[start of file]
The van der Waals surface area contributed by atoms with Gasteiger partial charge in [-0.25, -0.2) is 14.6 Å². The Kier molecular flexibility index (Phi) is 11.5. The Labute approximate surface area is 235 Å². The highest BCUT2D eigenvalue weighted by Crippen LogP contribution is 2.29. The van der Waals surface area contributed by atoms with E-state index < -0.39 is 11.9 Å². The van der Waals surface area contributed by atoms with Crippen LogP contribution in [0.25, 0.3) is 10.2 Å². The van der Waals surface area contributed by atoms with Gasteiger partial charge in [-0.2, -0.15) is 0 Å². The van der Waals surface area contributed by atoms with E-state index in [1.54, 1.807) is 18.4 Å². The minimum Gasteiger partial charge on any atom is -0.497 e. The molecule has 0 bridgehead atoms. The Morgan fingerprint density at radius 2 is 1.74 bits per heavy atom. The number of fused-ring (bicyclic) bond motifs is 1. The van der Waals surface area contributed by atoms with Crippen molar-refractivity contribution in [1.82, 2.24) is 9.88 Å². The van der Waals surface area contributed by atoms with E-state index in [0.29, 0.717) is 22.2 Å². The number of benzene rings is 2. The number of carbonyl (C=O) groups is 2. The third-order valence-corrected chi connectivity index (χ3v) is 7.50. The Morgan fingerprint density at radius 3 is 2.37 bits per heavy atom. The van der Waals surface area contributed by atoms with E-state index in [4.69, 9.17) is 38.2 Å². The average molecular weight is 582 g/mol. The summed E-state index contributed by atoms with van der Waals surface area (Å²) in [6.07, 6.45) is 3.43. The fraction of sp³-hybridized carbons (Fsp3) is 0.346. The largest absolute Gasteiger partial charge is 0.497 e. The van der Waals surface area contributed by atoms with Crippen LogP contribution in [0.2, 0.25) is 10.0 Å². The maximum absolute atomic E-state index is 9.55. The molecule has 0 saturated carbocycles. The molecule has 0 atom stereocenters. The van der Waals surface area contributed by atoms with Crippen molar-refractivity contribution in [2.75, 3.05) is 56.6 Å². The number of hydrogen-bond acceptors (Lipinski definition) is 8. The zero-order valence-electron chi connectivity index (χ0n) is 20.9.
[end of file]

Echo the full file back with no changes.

The van der Waals surface area contributed by atoms with Gasteiger partial charge in [-0.25, -0.2) is 14.6 Å². The Kier molecular flexibility index (Phi) is 11.5. The Labute approximate surface area is 235 Å². The highest BCUT2D eigenvalue weighted by Crippen LogP contribution is 2.29. The van der Waals surface area contributed by atoms with E-state index < -0.39 is 11.9 Å². The van der Waals surface area contributed by atoms with Crippen LogP contribution in [0.25, 0.3) is 10.2 Å². The van der Waals surface area contributed by atoms with Gasteiger partial charge in [-0.2, -0.15) is 0 Å². The van der Waals surface area contributed by atoms with E-state index in [1.54, 1.807) is 18.4 Å². The minimum Gasteiger partial charge on any atom is -0.497 e. The molecule has 0 bridgehead atoms. The Morgan fingerprint density at radius 2 is 1.74 bits per heavy atom. The number of fused-ring (bicyclic) bond motifs is 1. The van der Waals surface area contributed by atoms with Crippen molar-refractivity contribution in [1.82, 2.24) is 9.88 Å². The van der Waals surface area contributed by atoms with E-state index in [0.29, 0.717) is 22.2 Å². The number of benzene rings is 2. The number of carbonyl (C=O) groups is 2. The third-order valence-corrected chi connectivity index (χ3v) is 7.50. The Morgan fingerprint density at radius 3 is 2.37 bits per heavy atom. The van der Waals surface area contributed by atoms with E-state index in [4.69, 9.17) is 38.2 Å². The average molecular weight is 582 g/mol. The summed E-state index contributed by atoms with van der Waals surface area (Å²) in [6.07, 6.45) is 3.43. The fraction of sp³-hybridized carbons (Fsp3) is 0.346. The largest absolute Gasteiger partial charge is 0.497 e. The van der Waals surface area contributed by atoms with Crippen LogP contribution in [0.2, 0.25) is 10.0 Å². The maximum absolute atomic E-state index is 9.55. The molecule has 0 saturated carbocycles. The molecule has 0 atom stereocenters. The van der Waals surface area contributed by atoms with Crippen molar-refractivity contribution in [2.75, 3.05) is 56.6 Å². The number of hydrogen-bond acceptors (Lipinski definition) is 8. The zero-order valence-electron chi connectivity index (χ0n) is 20.9.